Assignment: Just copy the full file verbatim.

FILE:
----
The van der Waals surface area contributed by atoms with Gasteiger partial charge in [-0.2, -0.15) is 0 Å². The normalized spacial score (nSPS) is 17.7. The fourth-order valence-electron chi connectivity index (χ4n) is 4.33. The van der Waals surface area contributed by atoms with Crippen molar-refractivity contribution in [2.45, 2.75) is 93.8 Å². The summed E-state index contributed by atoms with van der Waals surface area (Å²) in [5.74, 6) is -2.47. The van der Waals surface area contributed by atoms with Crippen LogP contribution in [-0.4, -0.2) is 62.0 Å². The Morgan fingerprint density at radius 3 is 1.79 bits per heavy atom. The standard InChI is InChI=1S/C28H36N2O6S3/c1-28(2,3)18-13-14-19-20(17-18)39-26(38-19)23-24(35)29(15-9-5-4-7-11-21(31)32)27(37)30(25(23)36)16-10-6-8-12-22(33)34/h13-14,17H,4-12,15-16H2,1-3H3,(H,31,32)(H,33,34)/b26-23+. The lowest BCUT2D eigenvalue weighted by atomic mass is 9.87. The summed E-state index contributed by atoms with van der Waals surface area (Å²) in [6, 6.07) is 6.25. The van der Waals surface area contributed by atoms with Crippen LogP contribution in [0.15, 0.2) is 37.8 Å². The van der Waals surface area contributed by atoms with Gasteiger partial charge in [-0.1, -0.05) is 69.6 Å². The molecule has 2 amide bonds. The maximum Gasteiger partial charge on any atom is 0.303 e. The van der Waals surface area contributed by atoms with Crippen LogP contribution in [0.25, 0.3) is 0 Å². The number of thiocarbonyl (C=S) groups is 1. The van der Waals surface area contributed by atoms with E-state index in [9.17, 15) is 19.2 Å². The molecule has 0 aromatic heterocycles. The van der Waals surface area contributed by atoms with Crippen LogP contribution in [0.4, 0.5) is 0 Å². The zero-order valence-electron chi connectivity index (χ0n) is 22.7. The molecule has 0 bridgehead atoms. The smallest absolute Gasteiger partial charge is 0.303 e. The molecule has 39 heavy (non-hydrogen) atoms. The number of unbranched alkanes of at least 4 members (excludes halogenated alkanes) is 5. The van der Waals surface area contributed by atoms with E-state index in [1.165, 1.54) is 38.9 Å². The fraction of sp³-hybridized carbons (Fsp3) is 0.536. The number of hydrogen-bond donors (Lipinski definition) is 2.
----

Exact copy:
The van der Waals surface area contributed by atoms with Gasteiger partial charge in [-0.2, -0.15) is 0 Å². The normalized spacial score (nSPS) is 17.7. The fourth-order valence-electron chi connectivity index (χ4n) is 4.33. The van der Waals surface area contributed by atoms with Crippen molar-refractivity contribution in [2.45, 2.75) is 93.8 Å². The summed E-state index contributed by atoms with van der Waals surface area (Å²) in [5.74, 6) is -2.47. The van der Waals surface area contributed by atoms with Crippen LogP contribution in [-0.4, -0.2) is 62.0 Å². The Morgan fingerprint density at radius 3 is 1.79 bits per heavy atom. The standard InChI is InChI=1S/C28H36N2O6S3/c1-28(2,3)18-13-14-19-20(17-18)39-26(38-19)23-24(35)29(15-9-5-4-7-11-21(31)32)27(37)30(25(23)36)16-10-6-8-12-22(33)34/h13-14,17H,4-12,15-16H2,1-3H3,(H,31,32)(H,33,34)/b26-23+. The lowest BCUT2D eigenvalue weighted by atomic mass is 9.87. The summed E-state index contributed by atoms with van der Waals surface area (Å²) in [6, 6.07) is 6.25. The van der Waals surface area contributed by atoms with Crippen LogP contribution in [0.15, 0.2) is 37.8 Å². The van der Waals surface area contributed by atoms with Gasteiger partial charge in [-0.1, -0.05) is 69.6 Å². The molecule has 2 amide bonds. The maximum Gasteiger partial charge on any atom is 0.303 e. The van der Waals surface area contributed by atoms with Crippen LogP contribution in [0.25, 0.3) is 0 Å². The number of thiocarbonyl (C=S) groups is 1. The van der Waals surface area contributed by atoms with E-state index in [9.17, 15) is 19.2 Å². The molecule has 0 aromatic heterocycles. The van der Waals surface area contributed by atoms with Crippen LogP contribution in [0.4, 0.5) is 0 Å². The zero-order valence-electron chi connectivity index (χ0n) is 22.7. The molecule has 0 bridgehead atoms. The smallest absolute Gasteiger partial charge is 0.303 e. The molecule has 39 heavy (non-hydrogen) atoms. The number of unbranched alkanes of at least 4 members (excludes halogenated alkanes) is 5. The van der Waals surface area contributed by atoms with E-state index in [1.165, 1.54) is 38.9 Å². The fraction of sp³-hybridized carbons (Fsp3) is 0.536. The number of hydrogen-bond donors (Lipinski definition) is 2.